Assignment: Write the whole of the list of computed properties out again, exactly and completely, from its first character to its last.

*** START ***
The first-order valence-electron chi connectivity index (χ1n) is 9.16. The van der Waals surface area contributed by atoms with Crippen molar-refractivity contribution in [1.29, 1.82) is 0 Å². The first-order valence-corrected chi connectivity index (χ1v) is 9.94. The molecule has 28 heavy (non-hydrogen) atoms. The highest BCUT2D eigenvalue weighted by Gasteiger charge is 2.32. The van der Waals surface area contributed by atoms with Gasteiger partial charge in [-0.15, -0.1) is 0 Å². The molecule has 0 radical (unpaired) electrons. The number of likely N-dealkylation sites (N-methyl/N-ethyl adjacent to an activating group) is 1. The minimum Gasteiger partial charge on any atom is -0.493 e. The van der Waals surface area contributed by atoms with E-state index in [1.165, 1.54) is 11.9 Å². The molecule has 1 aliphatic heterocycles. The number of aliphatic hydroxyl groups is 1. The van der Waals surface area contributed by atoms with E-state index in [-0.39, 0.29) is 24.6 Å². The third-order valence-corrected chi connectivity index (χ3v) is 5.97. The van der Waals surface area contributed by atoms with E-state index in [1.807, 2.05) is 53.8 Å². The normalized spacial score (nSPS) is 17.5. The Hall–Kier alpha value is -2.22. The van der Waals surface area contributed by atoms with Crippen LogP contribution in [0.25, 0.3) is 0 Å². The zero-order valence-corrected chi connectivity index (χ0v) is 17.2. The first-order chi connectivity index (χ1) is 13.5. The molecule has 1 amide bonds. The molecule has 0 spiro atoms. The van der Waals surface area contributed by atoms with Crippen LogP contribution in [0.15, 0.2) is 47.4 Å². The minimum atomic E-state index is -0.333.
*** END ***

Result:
The first-order valence-electron chi connectivity index (χ1n) is 9.16. The van der Waals surface area contributed by atoms with Crippen molar-refractivity contribution in [1.29, 1.82) is 0 Å². The first-order valence-corrected chi connectivity index (χ1v) is 9.94. The molecule has 28 heavy (non-hydrogen) atoms. The highest BCUT2D eigenvalue weighted by Gasteiger charge is 2.32. The van der Waals surface area contributed by atoms with Gasteiger partial charge in [-0.15, -0.1) is 0 Å². The molecule has 0 radical (unpaired) electrons. The number of likely N-dealkylation sites (N-methyl/N-ethyl adjacent to an activating group) is 1. The minimum Gasteiger partial charge on any atom is -0.493 e. The van der Waals surface area contributed by atoms with E-state index in [1.165, 1.54) is 11.9 Å². The molecule has 1 aliphatic heterocycles. The number of aliphatic hydroxyl groups is 1. The van der Waals surface area contributed by atoms with E-state index in [-0.39, 0.29) is 24.6 Å². The third-order valence-corrected chi connectivity index (χ3v) is 5.97. The van der Waals surface area contributed by atoms with E-state index in [1.807, 2.05) is 53.8 Å². The normalized spacial score (nSPS) is 17.5. The Hall–Kier alpha value is -2.22. The van der Waals surface area contributed by atoms with Crippen LogP contribution in [0.25, 0.3) is 0 Å². The zero-order valence-corrected chi connectivity index (χ0v) is 17.2. The first-order chi connectivity index (χ1) is 13.5. The molecule has 1 amide bonds. The molecule has 0 spiro atoms. The van der Waals surface area contributed by atoms with Crippen LogP contribution in [0.15, 0.2) is 47.4 Å². The minimum atomic E-state index is -0.333.